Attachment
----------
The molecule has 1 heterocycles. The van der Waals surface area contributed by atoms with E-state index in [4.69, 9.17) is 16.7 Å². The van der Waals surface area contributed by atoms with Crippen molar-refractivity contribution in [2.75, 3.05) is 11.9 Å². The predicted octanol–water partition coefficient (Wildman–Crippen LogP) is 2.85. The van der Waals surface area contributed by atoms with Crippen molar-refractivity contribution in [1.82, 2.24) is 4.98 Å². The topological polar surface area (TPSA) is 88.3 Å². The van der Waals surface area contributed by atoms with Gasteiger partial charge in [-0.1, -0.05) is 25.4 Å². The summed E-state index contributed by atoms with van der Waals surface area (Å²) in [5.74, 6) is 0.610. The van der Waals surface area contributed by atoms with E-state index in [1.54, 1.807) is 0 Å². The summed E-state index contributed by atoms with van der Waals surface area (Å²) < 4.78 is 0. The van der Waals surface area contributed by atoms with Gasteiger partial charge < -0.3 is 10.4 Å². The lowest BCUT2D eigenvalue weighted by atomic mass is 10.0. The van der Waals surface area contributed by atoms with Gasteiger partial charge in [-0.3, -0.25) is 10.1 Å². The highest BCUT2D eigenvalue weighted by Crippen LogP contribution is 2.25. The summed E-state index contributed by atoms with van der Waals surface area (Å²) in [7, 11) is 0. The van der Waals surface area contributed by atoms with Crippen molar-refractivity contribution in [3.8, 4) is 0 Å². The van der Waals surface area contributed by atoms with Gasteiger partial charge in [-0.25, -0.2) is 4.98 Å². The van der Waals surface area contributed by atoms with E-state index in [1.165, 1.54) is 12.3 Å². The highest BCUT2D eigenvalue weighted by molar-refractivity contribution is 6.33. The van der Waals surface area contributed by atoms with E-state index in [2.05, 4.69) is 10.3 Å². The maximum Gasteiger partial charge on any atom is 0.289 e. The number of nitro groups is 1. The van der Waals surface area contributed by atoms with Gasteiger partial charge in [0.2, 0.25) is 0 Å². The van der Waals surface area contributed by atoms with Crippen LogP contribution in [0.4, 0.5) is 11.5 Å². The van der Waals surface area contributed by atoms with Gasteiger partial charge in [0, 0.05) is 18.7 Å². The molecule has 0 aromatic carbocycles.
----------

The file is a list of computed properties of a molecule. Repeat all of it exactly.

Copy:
The molecule has 1 heterocycles. The van der Waals surface area contributed by atoms with E-state index in [4.69, 9.17) is 16.7 Å². The van der Waals surface area contributed by atoms with Crippen molar-refractivity contribution in [2.75, 3.05) is 11.9 Å². The predicted octanol–water partition coefficient (Wildman–Crippen LogP) is 2.85. The van der Waals surface area contributed by atoms with Crippen molar-refractivity contribution in [1.82, 2.24) is 4.98 Å². The topological polar surface area (TPSA) is 88.3 Å². The van der Waals surface area contributed by atoms with Gasteiger partial charge in [-0.1, -0.05) is 25.4 Å². The summed E-state index contributed by atoms with van der Waals surface area (Å²) in [5.74, 6) is 0.610. The van der Waals surface area contributed by atoms with E-state index in [1.54, 1.807) is 0 Å². The summed E-state index contributed by atoms with van der Waals surface area (Å²) < 4.78 is 0. The van der Waals surface area contributed by atoms with Gasteiger partial charge < -0.3 is 10.4 Å². The lowest BCUT2D eigenvalue weighted by atomic mass is 10.0. The van der Waals surface area contributed by atoms with Gasteiger partial charge in [-0.3, -0.25) is 10.1 Å². The highest BCUT2D eigenvalue weighted by Crippen LogP contribution is 2.25. The summed E-state index contributed by atoms with van der Waals surface area (Å²) in [7, 11) is 0. The van der Waals surface area contributed by atoms with Crippen molar-refractivity contribution in [3.8, 4) is 0 Å². The van der Waals surface area contributed by atoms with Gasteiger partial charge in [-0.25, -0.2) is 4.98 Å². The van der Waals surface area contributed by atoms with E-state index in [1.165, 1.54) is 12.3 Å². The highest BCUT2D eigenvalue weighted by molar-refractivity contribution is 6.33. The van der Waals surface area contributed by atoms with E-state index in [2.05, 4.69) is 10.3 Å². The maximum Gasteiger partial charge on any atom is 0.289 e. The number of nitro groups is 1. The van der Waals surface area contributed by atoms with Gasteiger partial charge in [0.2, 0.25) is 0 Å². The van der Waals surface area contributed by atoms with Crippen LogP contribution in [0.4, 0.5) is 11.5 Å². The van der Waals surface area contributed by atoms with Gasteiger partial charge in [0, 0.05) is 18.7 Å². The molecule has 0 aromatic carbocycles.